But both joking around and being deliberately rebellious can also curdle into dangerous habits. It can turn into a kind of automatic contrariness or even into the lazy nihilism of the worst parts of the internet. It can, in other words, turn you into a Greenwald or a 4channer — into the kind of person who not only gives perverse responses to pollsters but who tells yourself perverse lies. You can become a person who doesn’t merely supply bogus responses, but a person who is bogus, and proud of it.

And that will make you both ruly and unfunny. It will mean you are no longer rebelling, but serving the interests of TPTB who seek to predict and control you.

And you will have a window in your head.
Not even your future will be a mystery
any more. Your mind will be punched in a card
and shut away in a little drawer.


“It is necessary to the happiness of man, that he be mentally faithful to himself,” Thomas Paine wrote:

Infidelity does not consist in believing, or in disbelieving; it consists in professing to believe what he does not believe.

It is impossible to calculate the moral mischief, if I may so express it, that mental lying has produced in society. When a man has so far corrupted and prostituted the chastity of his mind, as to subscribe his professional belief to things he does not believe, he has prepared himself for the commission of every other crime.

The “moral mischief” Paine describes is nothing like the whimsical mischief of some kid who says, “Yeah, sure, I drive a nuclear sub. WTF?” in response to a weird question from pollsters. It is nothing like the mischievous solidarity of workers strongly disagreeing with the class war surveys from the bosses. And it is nothing like the rebellious mischief of the Mad Farmer and the monkey wrench gang raging against the machine.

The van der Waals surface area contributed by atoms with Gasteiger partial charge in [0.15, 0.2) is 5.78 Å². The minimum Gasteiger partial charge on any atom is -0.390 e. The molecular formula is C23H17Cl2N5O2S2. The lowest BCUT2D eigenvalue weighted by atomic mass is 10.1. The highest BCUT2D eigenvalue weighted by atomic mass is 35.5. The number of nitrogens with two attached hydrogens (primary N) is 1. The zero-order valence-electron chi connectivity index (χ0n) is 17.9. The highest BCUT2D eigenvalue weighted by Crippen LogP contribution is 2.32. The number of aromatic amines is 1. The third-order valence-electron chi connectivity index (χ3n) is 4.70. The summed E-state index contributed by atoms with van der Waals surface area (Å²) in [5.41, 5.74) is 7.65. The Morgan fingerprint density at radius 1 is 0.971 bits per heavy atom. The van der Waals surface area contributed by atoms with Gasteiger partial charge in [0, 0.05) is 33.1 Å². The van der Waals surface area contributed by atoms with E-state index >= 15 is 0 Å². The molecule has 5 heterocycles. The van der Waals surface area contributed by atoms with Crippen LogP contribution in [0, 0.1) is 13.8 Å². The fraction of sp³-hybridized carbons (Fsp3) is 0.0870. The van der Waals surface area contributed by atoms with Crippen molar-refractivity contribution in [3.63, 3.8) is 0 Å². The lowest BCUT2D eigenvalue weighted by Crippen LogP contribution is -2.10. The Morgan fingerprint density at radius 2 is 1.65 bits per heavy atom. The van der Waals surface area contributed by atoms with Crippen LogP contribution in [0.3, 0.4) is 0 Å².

He’s describing the corrosive effect of basing one’s identity on something one knows — or suspects — to be unreal and untrue. Paine and C.S. Lewis would not have seen eye to eye on many things, but what Paine is describing here is the same thing Lewis said was “the first step in a process which, if followed to the end, will make us into devils.”

Which brings us back to the very serious matters Pew was trying to address with it’s funny question about nuclear submarines. Their concerns about the reliability of online opt-in polls stemmed from:

… a recent online opt-in survey that had a startling finding about Holocaust denial among young Americans. The survey, fielded in December 2023, reported that 20% of U.S. adults under 30 agree with the statement, “The Holocaust is a myth.” This alarming finding received widespread attention from the news media and on social networks.

From a survey science perspective, the finding deserved a closer look. It raised both of the red flags in the research literature about bogus respondents: It focused on a rare attitude (Holocaust denial), and it involved a subgroup frequently “infiltrated” by bogus respondents (young adults).

Other questions asked in that December opt-in poll also pointed to a need for scrutiny. In the same poll, about half of adults under 30 (48%) expressed opposition to legal abortion. This result is dramatically at odds with rigorous polling from multiple survey organizations that consistently finds the rate of opposition among young adults to be much lower.

Pew sees these questions about the Holocaust and about abortion as wholly distinct from their control question about nuclear submarine operators. But they’re very much the same kind of question in that they are all very much not questions whose answers can be found by surveying 100 people and putting the top answers on the board.

This ain’t a game of Family Feud. Reality is not a popularity contest.